This is an appeal from a judgment based on a jury verdict in favor of defendant-appellee (Montega) in an action brought by plaintiff-appellant (Brand) in which he sought an injunction and damages for trespass to land. A former appearance of this case in this court is reported. See Montega Corp. v. Hazelrigs, 229 Ga. 126 (189 SE2d 421) (1972)
Brand's action against Montega contended that the latter had trespassed upon his property, had committed continuing trespasses that amounted to a continuing nuisance, that these alleged infringing acts should be stopped by injunction, and that these alleged infringing acts had caused damages that he sought to recover. The case was tried before a jury; the trial judge submitted questions to the jury, and the answers to the questions constituted the jury's verdict; the jury's answers to the questions were substantially as follows: (1) Montega had not trespassed upon Brand's property, (2) Montega had not committed a continuing trespass against Brand's property, (3) Montega's acts or omissions were not intentional and did not constitute such conduct that would display a want of care toward Brand, (4) Brand was not entitled to a permanent injunction, and (5) Brand was not entitled to recover any damages against Montega. Judgment was entered in favor of Montega, and Brand's motion for a new trial was overruled.
1. Brand contends that the trial court committed error in withdrawing the issue of nuisance from the case and in refusing to charge the jury as to nuisance. The complaint alleged acts of the defendant which constituted a continuing trespass and continuing nuisance. The complaint alleged: "The intentional and artificial diversion of surface water onto plaintiff's property constitutes a continuing and abatable trespass and nuisance, thereby depriving plaintiff of the use and enjoyment of his property."
As we read the allegations and the evidence in this case, the alleged acts of trespass and the alleged acts of nuisance were one and the same. In short, unless there was a continuing trespass in this case, there was no continuing nuisance. In a surface-water invasion case, the continuing invasions amount to a continuing trespass which is the equivalent of a continuing nuisance. The trial judge properly charged the jury that a surface-water invasion was a trespass and continuing invasions amounted to a continuing trespass, and the fact that he did not use the words "continuing nuisance" in his instructions to the jury did not harm Brand or amount to harmful error. In Shaheen v. G & G Corp., 230 Ga. 646 (198 SE2d 853) (1973)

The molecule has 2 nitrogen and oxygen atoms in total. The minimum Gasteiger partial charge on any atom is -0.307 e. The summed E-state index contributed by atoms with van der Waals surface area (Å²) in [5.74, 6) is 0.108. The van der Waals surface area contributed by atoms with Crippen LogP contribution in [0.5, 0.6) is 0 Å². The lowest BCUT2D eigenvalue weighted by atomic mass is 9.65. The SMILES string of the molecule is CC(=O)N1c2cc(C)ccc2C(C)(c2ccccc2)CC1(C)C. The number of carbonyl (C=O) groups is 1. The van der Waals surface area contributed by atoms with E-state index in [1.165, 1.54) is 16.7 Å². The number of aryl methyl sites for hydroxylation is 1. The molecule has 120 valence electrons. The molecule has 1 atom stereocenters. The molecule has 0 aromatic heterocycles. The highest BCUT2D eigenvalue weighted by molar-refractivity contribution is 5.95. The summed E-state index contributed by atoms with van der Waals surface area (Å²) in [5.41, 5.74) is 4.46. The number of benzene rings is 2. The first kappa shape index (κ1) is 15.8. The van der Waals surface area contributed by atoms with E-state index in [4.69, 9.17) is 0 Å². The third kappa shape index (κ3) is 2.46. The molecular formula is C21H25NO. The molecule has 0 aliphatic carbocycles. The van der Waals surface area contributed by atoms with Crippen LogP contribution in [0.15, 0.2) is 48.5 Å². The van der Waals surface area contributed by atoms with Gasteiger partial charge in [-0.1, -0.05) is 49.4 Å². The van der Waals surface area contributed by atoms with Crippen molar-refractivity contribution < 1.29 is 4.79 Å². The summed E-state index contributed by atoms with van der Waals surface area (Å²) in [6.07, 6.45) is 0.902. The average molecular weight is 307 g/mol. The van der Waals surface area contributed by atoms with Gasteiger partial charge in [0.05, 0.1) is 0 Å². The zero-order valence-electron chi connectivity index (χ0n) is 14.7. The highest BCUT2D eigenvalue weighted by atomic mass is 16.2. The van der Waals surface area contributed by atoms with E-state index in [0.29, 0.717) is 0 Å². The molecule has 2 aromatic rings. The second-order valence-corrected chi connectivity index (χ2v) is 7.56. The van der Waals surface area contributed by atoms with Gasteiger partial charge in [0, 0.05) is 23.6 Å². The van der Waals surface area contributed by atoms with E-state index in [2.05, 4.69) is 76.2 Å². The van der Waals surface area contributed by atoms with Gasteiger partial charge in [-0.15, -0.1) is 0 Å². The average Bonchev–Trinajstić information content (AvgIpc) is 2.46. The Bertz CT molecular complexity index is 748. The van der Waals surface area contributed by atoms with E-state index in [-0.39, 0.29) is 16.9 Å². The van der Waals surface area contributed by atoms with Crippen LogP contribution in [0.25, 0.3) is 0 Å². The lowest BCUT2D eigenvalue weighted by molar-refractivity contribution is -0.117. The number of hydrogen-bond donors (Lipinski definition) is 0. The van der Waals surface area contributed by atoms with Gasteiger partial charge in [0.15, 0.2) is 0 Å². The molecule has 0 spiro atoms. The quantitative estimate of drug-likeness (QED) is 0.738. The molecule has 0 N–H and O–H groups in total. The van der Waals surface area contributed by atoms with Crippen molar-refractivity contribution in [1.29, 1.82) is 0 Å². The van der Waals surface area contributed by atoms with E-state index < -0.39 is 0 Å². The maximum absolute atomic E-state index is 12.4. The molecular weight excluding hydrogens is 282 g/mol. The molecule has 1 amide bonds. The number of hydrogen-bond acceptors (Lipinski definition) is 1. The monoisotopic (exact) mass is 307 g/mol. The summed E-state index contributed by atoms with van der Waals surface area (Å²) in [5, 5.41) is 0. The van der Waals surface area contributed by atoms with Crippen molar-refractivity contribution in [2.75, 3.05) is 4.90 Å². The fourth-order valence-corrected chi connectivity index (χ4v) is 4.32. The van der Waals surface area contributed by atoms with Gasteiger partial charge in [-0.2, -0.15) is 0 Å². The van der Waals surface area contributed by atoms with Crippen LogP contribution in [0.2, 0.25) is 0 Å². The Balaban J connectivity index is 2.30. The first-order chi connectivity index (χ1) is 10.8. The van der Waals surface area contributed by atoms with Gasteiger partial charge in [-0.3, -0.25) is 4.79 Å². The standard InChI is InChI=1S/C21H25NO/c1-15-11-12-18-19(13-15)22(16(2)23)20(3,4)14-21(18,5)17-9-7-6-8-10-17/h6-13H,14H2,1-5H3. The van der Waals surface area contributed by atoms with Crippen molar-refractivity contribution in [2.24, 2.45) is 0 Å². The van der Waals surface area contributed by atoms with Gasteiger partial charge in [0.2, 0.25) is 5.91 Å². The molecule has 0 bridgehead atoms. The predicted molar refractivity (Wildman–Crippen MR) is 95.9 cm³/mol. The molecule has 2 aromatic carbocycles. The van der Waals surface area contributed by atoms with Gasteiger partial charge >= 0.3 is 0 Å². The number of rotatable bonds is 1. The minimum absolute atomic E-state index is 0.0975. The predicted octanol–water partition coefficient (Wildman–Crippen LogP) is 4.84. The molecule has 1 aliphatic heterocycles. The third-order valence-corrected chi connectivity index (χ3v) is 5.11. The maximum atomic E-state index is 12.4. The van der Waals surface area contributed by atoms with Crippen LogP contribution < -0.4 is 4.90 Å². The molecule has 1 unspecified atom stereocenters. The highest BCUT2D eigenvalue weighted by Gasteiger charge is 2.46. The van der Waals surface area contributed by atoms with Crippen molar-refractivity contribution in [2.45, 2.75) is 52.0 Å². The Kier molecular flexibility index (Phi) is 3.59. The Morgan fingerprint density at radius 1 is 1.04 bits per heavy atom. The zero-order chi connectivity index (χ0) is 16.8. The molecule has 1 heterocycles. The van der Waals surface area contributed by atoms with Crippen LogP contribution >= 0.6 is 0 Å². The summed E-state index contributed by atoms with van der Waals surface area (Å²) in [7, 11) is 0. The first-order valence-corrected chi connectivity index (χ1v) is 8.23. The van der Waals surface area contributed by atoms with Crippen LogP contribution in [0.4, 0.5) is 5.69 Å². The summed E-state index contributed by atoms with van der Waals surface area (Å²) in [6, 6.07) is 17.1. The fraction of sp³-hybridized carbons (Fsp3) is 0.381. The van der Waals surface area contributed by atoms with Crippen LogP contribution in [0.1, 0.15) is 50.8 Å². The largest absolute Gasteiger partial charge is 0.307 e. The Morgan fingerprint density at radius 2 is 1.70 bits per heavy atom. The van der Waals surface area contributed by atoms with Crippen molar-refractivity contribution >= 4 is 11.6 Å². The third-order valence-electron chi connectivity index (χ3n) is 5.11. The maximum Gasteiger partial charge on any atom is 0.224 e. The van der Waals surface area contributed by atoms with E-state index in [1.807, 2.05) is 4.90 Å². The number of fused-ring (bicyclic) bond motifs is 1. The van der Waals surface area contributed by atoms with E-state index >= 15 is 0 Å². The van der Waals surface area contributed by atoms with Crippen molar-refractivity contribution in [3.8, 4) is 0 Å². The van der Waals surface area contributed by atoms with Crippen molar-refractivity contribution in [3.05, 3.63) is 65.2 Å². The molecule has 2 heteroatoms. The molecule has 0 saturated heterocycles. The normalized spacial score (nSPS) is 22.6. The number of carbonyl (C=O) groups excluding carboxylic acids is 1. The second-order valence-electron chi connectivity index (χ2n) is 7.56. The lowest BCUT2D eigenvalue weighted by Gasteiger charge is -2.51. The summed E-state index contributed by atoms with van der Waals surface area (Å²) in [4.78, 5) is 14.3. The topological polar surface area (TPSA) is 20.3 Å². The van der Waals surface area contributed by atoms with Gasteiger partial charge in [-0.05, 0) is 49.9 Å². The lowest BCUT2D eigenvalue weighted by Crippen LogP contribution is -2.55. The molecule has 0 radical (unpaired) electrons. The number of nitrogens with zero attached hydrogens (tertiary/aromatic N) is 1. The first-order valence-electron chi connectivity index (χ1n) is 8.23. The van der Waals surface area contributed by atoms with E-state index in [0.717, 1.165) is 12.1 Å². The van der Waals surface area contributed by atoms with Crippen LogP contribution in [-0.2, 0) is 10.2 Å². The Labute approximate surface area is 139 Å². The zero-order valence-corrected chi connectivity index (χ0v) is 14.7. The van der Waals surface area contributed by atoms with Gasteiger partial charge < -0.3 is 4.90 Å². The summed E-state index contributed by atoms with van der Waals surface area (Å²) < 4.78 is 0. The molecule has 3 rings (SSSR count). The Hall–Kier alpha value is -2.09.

, this court held that the summary judgment evidence submitted would support a finding of a continuing trespass and a continuing nuisance in a surface-water invasion case. Shaheen in effect held that a continuing trespass and a continuing nuisance are one and the same thing in a surface-water invasion case.
2. Brand contends that the evidence required a finding that a trespass and a continuing trespass had occurred. This argument is the equivalent of arguing that the trial judge should have directed a verdict in favor of Brand on the issue of trespass. Montega argues that the evidence created fact issues with respect to trespass and continuing trespass that were properly submitted to the jury, and the jury resolved these issues in favor of Montega.
Code 105-1401 provides that "The right of enjoyment of private property being an absolute right of every citizen, every act of another which unlawfully interferes with such enjoyment is a tort for which an action shall lie." Brand argues that where a surface-water invasion is shown by the evidence to have occurred, as in this case, a trespass has taken place, and it is the court's duty to direct a verdict on this issue. We have found no Georgia cases supporting this position, and we decline to adopt it.
When a surface-water invasion has taken place, whether it amounts to a compensable tort is a question of fact for the jury. Nature, gravity, velocity, and relativity, as well as the acts of the alleged tortfeasor, are matters that must be considered in determining whether a surface-water invasion constitutes a trespass for which damages are recoverable.
"Except where the actor is engaged in an abnormally dangerous activity, an unintentional and non-negligent entry on land in the possession of another, or causing a thing or third person to enter the land, does not subject the actor to liability to the possessor, even though the entry causes harm to the possessor or to a thing or third person in whose security the possessor has a legally protected interest." Restatement of the Law, Torts 2d, Vol. I, 166 (1965).
We hold that the evidence in this case presented a fact issue for jury determination.
3. Most of the remaining enumerated errors relate to issues which touch on the question of damages. Since the jury found no liability on the part of Montega, and we have determined that the jury's decision must be affirmed on that issue, the remaining alleged errors, even if of substance, would fall in the category of harmless. See Andrew v. Carithers, 124 Ga. 515 (52 SE 653) (1905).
It will have to be sufficient here to say that we have examined the additional alleged errors, and we find them to be without merit.
Martin H. Peabody, John R. Martin, amicus curiae.